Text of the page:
October 6, 2004 – TheStreet.com: Street Insight
- Rising interest rates, incentives, and declining profit margins are swirling around the automakers.
The perfect storm is brewing on the horizon for the automotive industry and, unfortunately, the industry will be unable to dodge it. It will have dire consequences on this already over-leveraged, mismanaged and over-unionized industry. So far, the autos have been able to postpone their date with destiny and even managed to maintain profitability, however this postponement was largely driven by incentives that carry a heavy price: future profitability.
The three components of the storm are: rising interest rates, incentives, and declining profit margins.
Low interest rates won’t remain low forever.
Aside from the mortgage and housing industries, I cannot think of another industry that has benefited as much from the low-interest-rate environment as the automotive industry. Several days ago, General Motors (GM:NYSE) announced six-year 0% financing for its trucks and SUVs (Ford (F:NYSE) followed with similar promotions promptly), thus saving the consumer $6,645 over a six-year period on a $35,000 SUV (assuming 5.9% interest rate that the consumer would pay otherwise).
Since the consumer is leveraged, overleveraged and then leveraged some more, GM had to stretch its loans to six years thus making their more expensive vehicles more affordable to consumers. However, six-year loans created a substantial problem for the automotive industry in the long run — consumers will likely hold on to their cars longer. Thus, this selling tactic is stealing from future sales for years to come.
A lot of hopes in the automotive world are placed on the improving economy. However, an improved economy will bring higher interest rates, hurting an already feeble consumer, which in turn will offset any benefit gained from an improved economic climate. Also, higher interest rates will make 0% finance subsidies more costly to auto companies, in the absence of which demand would definitely suffer.
Incentives will have a lasting impact on consumer behavior.
Automotive manufacturers are giving out incentives as if they were going out of style; well, actually 2004 cars are going out of style. My coworker just bought a 2004 Ford Explorer and received $8,500 worth of incentives, which is close to 25% of the $34,500 sticker price. In addition, she was able to finance it 5.9% for six years, which is still a very low interest rate by historical standards.
Incentives are very addictive (though I don’t expect tobacco-like lawsuits anytime soon) and will be impacting consumer behavior for a long time. Incentive abstinence will be driving demand down unless automotive companies can do something they have not done in years (especially the big three): come up with innovative cars that consumers want to buy in the absence of promotions.
Incentives are also having unintended consequences on the used-car market, accelerating depreciation of used cars and making leases very unappealing, a very important factor since leases have gained popularity with the consumer over the last five years.
Margins will be compressing from the changing product mix and rising costs.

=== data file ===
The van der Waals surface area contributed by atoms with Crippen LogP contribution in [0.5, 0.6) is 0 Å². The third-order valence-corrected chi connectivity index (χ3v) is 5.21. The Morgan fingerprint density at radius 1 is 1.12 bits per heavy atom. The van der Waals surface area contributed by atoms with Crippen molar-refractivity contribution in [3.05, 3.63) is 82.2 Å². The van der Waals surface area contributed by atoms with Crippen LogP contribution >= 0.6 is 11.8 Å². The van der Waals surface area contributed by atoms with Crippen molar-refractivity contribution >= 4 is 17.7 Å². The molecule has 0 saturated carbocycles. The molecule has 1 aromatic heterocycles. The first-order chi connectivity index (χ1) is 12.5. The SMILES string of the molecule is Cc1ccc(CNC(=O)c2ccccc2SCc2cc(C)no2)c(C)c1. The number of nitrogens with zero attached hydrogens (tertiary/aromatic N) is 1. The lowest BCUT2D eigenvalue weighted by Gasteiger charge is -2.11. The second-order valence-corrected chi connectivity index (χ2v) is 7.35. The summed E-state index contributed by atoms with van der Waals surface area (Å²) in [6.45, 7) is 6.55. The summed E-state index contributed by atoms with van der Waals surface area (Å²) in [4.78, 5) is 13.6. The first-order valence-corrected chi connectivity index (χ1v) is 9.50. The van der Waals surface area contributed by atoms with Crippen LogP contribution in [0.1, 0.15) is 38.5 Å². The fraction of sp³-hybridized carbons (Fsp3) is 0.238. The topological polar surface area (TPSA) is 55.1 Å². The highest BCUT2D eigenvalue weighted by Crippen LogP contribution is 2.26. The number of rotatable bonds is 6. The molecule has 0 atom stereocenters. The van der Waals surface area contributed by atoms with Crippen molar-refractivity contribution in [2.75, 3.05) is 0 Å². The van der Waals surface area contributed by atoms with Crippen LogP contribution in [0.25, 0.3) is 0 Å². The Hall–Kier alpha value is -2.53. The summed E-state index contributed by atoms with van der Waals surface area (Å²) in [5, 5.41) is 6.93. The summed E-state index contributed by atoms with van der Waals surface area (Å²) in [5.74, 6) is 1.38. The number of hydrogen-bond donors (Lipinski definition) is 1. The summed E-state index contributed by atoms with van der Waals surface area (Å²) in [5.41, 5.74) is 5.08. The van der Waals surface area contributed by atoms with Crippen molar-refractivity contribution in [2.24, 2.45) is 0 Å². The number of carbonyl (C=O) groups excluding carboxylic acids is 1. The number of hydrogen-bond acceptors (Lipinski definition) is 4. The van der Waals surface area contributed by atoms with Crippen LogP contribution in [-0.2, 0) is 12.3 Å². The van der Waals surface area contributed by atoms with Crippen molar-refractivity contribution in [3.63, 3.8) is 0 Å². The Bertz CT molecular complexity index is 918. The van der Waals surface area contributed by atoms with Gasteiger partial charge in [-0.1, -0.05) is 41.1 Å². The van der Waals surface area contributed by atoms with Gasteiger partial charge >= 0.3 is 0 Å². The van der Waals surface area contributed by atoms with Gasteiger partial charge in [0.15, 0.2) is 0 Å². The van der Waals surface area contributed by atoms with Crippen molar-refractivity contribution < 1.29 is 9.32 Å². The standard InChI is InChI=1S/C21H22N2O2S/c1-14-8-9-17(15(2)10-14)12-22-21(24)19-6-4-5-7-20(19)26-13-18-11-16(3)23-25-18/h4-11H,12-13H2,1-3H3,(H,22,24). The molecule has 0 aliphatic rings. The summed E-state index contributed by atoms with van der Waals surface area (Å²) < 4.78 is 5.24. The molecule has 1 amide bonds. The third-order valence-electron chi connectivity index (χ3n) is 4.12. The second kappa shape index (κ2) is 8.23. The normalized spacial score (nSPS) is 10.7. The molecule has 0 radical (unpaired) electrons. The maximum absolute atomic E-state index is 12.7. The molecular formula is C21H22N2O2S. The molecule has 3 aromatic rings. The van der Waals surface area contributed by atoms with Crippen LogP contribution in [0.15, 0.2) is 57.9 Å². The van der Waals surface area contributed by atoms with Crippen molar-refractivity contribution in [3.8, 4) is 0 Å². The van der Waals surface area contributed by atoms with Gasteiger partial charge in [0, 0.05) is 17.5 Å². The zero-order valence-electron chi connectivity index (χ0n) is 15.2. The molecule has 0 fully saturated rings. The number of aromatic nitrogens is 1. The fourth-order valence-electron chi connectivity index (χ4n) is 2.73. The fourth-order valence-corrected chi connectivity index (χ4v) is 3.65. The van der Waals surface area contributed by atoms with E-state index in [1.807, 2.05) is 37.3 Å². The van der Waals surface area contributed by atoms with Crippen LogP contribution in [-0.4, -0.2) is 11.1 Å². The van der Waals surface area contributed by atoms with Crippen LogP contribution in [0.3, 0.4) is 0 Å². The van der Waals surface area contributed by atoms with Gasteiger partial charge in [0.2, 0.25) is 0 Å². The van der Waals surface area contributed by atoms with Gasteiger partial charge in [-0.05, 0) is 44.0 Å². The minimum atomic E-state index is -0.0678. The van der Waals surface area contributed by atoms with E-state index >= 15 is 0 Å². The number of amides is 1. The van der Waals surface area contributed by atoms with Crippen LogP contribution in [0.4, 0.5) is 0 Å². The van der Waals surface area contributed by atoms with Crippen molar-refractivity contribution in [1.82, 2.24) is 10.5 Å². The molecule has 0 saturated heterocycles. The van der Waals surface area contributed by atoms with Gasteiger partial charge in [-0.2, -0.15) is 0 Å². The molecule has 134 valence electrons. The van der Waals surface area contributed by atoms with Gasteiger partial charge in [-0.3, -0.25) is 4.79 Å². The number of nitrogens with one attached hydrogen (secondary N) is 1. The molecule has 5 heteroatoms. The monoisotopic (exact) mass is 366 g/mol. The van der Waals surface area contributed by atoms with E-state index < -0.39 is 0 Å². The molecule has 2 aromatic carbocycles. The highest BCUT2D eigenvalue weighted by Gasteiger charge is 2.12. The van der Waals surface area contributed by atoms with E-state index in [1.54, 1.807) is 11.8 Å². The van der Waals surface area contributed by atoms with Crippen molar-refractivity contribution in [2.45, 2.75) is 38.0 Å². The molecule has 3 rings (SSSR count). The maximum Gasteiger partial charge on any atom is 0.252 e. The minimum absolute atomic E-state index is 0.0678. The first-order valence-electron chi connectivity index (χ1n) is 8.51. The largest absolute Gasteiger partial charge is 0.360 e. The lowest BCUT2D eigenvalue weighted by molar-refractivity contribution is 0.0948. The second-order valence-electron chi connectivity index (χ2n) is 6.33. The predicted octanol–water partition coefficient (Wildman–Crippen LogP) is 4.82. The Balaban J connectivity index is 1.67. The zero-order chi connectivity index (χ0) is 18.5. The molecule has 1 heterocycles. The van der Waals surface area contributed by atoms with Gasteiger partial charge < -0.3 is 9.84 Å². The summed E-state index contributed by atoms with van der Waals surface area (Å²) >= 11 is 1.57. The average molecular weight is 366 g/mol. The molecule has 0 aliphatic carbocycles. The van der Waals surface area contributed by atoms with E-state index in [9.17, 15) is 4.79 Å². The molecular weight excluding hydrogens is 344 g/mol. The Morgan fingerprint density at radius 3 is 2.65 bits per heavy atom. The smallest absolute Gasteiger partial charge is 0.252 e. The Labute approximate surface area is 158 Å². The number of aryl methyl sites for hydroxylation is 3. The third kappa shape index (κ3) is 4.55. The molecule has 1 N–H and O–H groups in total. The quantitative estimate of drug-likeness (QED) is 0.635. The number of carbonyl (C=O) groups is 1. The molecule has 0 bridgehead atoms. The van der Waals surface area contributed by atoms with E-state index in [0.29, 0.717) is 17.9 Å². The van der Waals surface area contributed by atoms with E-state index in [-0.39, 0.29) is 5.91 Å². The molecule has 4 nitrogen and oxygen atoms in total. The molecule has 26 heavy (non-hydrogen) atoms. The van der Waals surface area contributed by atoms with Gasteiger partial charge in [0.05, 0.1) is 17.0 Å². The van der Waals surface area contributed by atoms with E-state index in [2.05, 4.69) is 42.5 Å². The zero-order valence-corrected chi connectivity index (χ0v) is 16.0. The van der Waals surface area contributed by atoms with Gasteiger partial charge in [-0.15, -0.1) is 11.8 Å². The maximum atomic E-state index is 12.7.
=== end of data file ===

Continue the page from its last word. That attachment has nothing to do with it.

High gasoline prices are pushing consumers to smaller and cheaper cars, which are a lot less profitable for automotive companies than gas-hungry SUVs and trucks. Federal Reserve data suggests that the average price of vehicles financed has dropped to a 16-month low.
If that was not enough, automotive companies are facing substantial price inflation on three fronts:
- Oil prices. Dow Chemical (DOW:NYSE) the (largest supplier of plastics and adhesive to the auto industry) has demanded 25-40% price increases from its customers, citing that it cannot cut costs fast enough to compensate for rising oil prices. Dow threatened that if customers do not amend long-term contracts, it will cut R&D for those customers’ products.
- Steel prices have doubled since January due to enormous demand from China. It is very unlikely that long-term contracts that have protected this industry in the past will remain intact this time.
- Healthcare costs – automotive companies will have a hard time fully passing rising health care costs on to their employees due to the very contentious relationship they have with their unions.
The three major forces mentioned above have created a perfect storm. It has been in the works for a long time and we believe the magnitude of its impact on automotive companies and their suppliers will be very dramatic. The high-fixed-cost nature of the business will encourage those companies to keep the incentives going even at the point where they are losing money on every car sold. On the other hand, losing money is something to which the auto industry is very accustomed .
Aside from the attractive dividend, I cannot see a single reason why anybody would want to own automotive stocks and especially in this environment (our company, through the 25 years of its existence, has never owned an automotive stock). And though the dividend looks very secure right now, earnings do not, so if you have not checked your automotive stock lately, check again.
Side note: Looking through GM’s financials, GM is losing money in the manufacturing segment, as all of its profits come from its finance arm. I am not sure what impact higher interest rates will have on its finance subsidiary, however, if owned the stock I would definitely want to find out.
Vitaliy N. Katsenelson, CFA
Copyright TheStreet.com 2004